Mass digitisation of society has also influenced the way in which people travel, and the introduction of Mobility as a Service (MaaS) has allowed travellers to consider transport as something they purchase when it is needed, rather than having permanent car ownership. Indeed, a recent study by ALD found that 50% of Europeans consider car ownership as non-essential.

In addition to the changing attitudes of society at large, several market forces are also influencing the way in which companies are dealing with mobility. The reduction of cost is an ever-present challenge and understanding the efficiencies of how a company moves its people is essential to this task. Reviewing total cost of mobility, rather than managing the car fleet in isolation and reviewing total cost of ownership, is an increasingly popular practice among many European companies.

The review of the mobility category as a whole, rather than in silos of car fleet, business travel and expenses, also helps a business calculate its total CO2 emissions attributable to transport, as well as understand the efficiency of travel and employee productivity.

Recruiting the brightest new talent remains very difficult and as the younger generation move into more senior positions, new mobility solutions can exploit their changing attitude and be used as an attractive recruitment tool.

Although there is a noticeable market shift toward mobility, many organisations still do not understand what it means and how it can help their business. To assist companies with this change Fleetworx have created a straightforward guide to the services that make up business mobility, what it means for your business and how to introduce it.

To get your free copy of this Ebook click here or call Graham Rees or Tom Osborne on 01926 353 300 to discuss how mobility may work in your business.

Share this Article

How to Prepare Your Car Fleet for External Factors such as WLTP

How to Prepare Your Car Fleet for External Factors such as WLTP

WLTP is firmly on the horizon and looming large. As of 1st September 2018, all new car registrations will need to issue CO2 emission based on WLTP (Worldwide Harmonised Light Vehicle Test Procedure) rather than the previously applied NEDCA.

A few months ago we talked here about the impact WLTP will have on company car fleets, suggesting the following three challenges:

CO2 Impact

The movement of official CO2 emissions data for a car fleet will impact a company’s carefully constructed fleet CO2 emissions target

Capital allowance claims

It will impact capital allowance claims as cars will move above the new threshold for claiming the standard rate of 18% which, as of the introduction, will be 110 g/km.

BiK Impact

In many cases, NEDC2 will effectively move the BiK of a car two brackets higher.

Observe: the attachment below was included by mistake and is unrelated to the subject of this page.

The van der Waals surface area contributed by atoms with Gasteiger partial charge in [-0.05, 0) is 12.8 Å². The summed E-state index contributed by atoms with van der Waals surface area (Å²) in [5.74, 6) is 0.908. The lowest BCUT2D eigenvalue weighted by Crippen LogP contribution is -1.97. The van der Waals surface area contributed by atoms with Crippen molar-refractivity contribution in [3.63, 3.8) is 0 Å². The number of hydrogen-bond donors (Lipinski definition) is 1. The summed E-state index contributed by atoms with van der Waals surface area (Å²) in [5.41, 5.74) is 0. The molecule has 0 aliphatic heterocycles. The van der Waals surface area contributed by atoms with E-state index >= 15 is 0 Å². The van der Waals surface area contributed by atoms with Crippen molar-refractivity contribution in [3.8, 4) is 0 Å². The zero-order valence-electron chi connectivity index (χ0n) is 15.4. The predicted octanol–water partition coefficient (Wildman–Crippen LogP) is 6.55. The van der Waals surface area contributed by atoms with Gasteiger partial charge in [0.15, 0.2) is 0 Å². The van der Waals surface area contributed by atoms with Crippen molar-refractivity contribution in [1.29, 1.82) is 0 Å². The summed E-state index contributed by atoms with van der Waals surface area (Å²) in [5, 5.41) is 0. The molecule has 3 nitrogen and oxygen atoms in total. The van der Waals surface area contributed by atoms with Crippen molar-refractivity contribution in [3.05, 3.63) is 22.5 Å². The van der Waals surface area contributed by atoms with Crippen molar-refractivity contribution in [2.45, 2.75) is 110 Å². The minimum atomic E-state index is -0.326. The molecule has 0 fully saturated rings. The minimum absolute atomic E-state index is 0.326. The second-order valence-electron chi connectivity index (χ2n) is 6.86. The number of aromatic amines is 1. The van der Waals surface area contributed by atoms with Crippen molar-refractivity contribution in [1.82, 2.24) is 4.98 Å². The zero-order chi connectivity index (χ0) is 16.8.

Unless a company has very tight control on their car fleet structure and understands the impact of these changes to a granular level, it is likely that they attempting to manage these impacts by currently observing two possible directives on company car orders:

  1. as only a selected few manufacturers have released their completed WLTP emissions figures, issue a restricted company car order list, covering only those that are WLTP compliant; severely limiting employee choice.
  2. allow older models of cars which haven’t been tested for WLTP, whilst anticipating the possibility of a negative impact on BiK tax and employers NI contributions when the actual WLTP figures are released. This could result in a hike in personal taxation and/or a request to cancel the order.

Whilst the above two solutions allow a business to navigate the uncertainty of WLTP, they are not ideal and could cause confusion, employee resentment and cost issues.

To be better placed to deal with the impact of WLTP many businesses employ the services of a Fleet category partner. A fleet category partner operates as client-side support, managing the supply chain and ensuring a helicopter-view of the whole fleet dynamic and the supply chain.

Having a completely transparent overview of the car fleet, with a firm grip on costs, compliance and replacement cycles, means the business can understand the sensitivities of the fleet to external factors such as WLTP, resulting in quick and informed decisions.

So rather than taking a compromised approach to managing WLTP, like the scenarios above, having a detailed understanding of the fleet means strategic decisions can be made that will result in the best possible outcome.

A number of our clients who are dealing with WLTP are using their transparent view of its impact to manage their order procedures accordingly, putting directives in place that enhance the medium and long-term benefit to the employee and the business.